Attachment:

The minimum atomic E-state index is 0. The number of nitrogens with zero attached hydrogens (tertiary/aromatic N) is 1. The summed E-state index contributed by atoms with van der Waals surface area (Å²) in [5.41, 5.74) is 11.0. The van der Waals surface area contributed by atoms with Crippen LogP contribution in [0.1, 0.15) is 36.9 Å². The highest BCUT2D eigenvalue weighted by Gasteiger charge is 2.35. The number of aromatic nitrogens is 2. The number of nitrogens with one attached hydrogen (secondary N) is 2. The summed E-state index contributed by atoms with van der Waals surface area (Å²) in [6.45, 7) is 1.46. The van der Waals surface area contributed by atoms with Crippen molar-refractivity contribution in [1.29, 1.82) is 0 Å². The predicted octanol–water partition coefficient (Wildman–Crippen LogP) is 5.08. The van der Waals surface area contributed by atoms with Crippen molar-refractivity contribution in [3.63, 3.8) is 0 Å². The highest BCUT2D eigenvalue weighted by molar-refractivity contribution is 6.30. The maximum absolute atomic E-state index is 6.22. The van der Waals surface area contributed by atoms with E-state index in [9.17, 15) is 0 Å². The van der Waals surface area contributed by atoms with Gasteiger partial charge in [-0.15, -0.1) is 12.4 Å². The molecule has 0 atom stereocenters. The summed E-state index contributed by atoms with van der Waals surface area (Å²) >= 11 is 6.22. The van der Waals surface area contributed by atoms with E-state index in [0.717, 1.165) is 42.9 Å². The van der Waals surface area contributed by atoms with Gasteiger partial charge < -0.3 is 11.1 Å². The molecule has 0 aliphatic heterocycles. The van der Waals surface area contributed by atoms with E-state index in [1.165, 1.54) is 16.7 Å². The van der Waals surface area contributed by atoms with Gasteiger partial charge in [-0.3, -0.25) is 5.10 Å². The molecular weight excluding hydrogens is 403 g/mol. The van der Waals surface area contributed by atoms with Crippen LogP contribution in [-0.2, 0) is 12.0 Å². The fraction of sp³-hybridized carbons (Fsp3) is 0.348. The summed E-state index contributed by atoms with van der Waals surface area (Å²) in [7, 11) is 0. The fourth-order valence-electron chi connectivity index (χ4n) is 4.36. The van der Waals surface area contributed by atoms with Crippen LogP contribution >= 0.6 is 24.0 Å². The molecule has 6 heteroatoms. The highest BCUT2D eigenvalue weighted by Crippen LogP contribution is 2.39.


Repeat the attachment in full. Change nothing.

The minimum atomic E-state index is 0. The number of nitrogens with zero attached hydrogens (tertiary/aromatic N) is 1. The summed E-state index contributed by atoms with van der Waals surface area (Å²) in [5.41, 5.74) is 11.0. The van der Waals surface area contributed by atoms with Crippen LogP contribution in [0.1, 0.15) is 36.9 Å². The highest BCUT2D eigenvalue weighted by Gasteiger charge is 2.35. The number of aromatic nitrogens is 2. The number of nitrogens with one attached hydrogen (secondary N) is 2. The summed E-state index contributed by atoms with van der Waals surface area (Å²) in [6.45, 7) is 1.46. The van der Waals surface area contributed by atoms with Crippen molar-refractivity contribution in [1.29, 1.82) is 0 Å². The predicted octanol–water partition coefficient (Wildman–Crippen LogP) is 5.08. The van der Waals surface area contributed by atoms with Crippen molar-refractivity contribution in [3.63, 3.8) is 0 Å². The highest BCUT2D eigenvalue weighted by molar-refractivity contribution is 6.30. The maximum absolute atomic E-state index is 6.22. The van der Waals surface area contributed by atoms with E-state index in [9.17, 15) is 0 Å². The van der Waals surface area contributed by atoms with Gasteiger partial charge in [-0.15, -0.1) is 12.4 Å². The molecule has 0 atom stereocenters. The summed E-state index contributed by atoms with van der Waals surface area (Å²) >= 11 is 6.22. The van der Waals surface area contributed by atoms with E-state index in [0.717, 1.165) is 42.9 Å². The van der Waals surface area contributed by atoms with Gasteiger partial charge < -0.3 is 11.1 Å². The molecule has 0 aliphatic heterocycles. The van der Waals surface area contributed by atoms with E-state index in [1.165, 1.54) is 16.7 Å². The van der Waals surface area contributed by atoms with Gasteiger partial charge in [-0.3, -0.25) is 5.10 Å². The molecular weight excluding hydrogens is 403 g/mol. The van der Waals surface area contributed by atoms with Crippen LogP contribution in [-0.2, 0) is 12.0 Å². The fraction of sp³-hybridized carbons (Fsp3) is 0.348. The summed E-state index contributed by atoms with van der Waals surface area (Å²) in [7, 11) is 0. The fourth-order valence-electron chi connectivity index (χ4n) is 4.36. The van der Waals surface area contributed by atoms with Crippen LogP contribution >= 0.6 is 24.0 Å². The molecule has 6 heteroatoms. The highest BCUT2D eigenvalue weighted by Crippen LogP contribution is 2.39.